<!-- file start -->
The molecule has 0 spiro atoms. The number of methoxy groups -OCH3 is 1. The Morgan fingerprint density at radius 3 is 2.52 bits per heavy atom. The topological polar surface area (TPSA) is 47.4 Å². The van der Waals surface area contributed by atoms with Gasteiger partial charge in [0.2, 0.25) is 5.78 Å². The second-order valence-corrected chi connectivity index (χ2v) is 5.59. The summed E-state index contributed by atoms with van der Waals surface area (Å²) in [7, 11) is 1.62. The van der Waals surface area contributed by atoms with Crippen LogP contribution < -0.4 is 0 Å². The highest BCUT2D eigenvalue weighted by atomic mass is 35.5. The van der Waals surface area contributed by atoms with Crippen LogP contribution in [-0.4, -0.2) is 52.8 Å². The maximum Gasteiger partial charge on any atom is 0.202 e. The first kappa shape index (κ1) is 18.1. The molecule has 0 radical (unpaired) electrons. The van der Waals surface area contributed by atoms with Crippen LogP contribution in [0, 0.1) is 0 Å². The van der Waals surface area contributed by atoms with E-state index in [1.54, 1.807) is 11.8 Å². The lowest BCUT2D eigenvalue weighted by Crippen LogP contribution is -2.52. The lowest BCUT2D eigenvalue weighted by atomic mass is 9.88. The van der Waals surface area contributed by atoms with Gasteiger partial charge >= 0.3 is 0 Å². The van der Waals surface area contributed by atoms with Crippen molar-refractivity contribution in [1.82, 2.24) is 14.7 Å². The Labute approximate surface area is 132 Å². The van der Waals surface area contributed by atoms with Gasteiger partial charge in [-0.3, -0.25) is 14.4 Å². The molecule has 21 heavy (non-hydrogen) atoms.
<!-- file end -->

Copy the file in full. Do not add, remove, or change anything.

The molecule has 0 spiro atoms. The number of methoxy groups -OCH3 is 1. The Morgan fingerprint density at radius 3 is 2.52 bits per heavy atom. The topological polar surface area (TPSA) is 47.4 Å². The van der Waals surface area contributed by atoms with Gasteiger partial charge in [0.2, 0.25) is 5.78 Å². The second-order valence-corrected chi connectivity index (χ2v) is 5.59. The summed E-state index contributed by atoms with van der Waals surface area (Å²) in [7, 11) is 1.62. The van der Waals surface area contributed by atoms with Crippen LogP contribution < -0.4 is 0 Å². The highest BCUT2D eigenvalue weighted by atomic mass is 35.5. The van der Waals surface area contributed by atoms with Crippen LogP contribution in [-0.4, -0.2) is 52.8 Å². The maximum Gasteiger partial charge on any atom is 0.202 e. The first kappa shape index (κ1) is 18.1. The molecule has 0 radical (unpaired) electrons. The van der Waals surface area contributed by atoms with Crippen LogP contribution in [0, 0.1) is 0 Å². The van der Waals surface area contributed by atoms with E-state index in [1.54, 1.807) is 11.8 Å². The lowest BCUT2D eigenvalue weighted by Crippen LogP contribution is -2.52. The lowest BCUT2D eigenvalue weighted by atomic mass is 9.88. The van der Waals surface area contributed by atoms with Gasteiger partial charge >= 0.3 is 0 Å². The van der Waals surface area contributed by atoms with Crippen molar-refractivity contribution in [1.82, 2.24) is 14.7 Å². The Labute approximate surface area is 132 Å². The van der Waals surface area contributed by atoms with Gasteiger partial charge in [-0.3, -0.25) is 14.4 Å². The molecule has 21 heavy (non-hydrogen) atoms.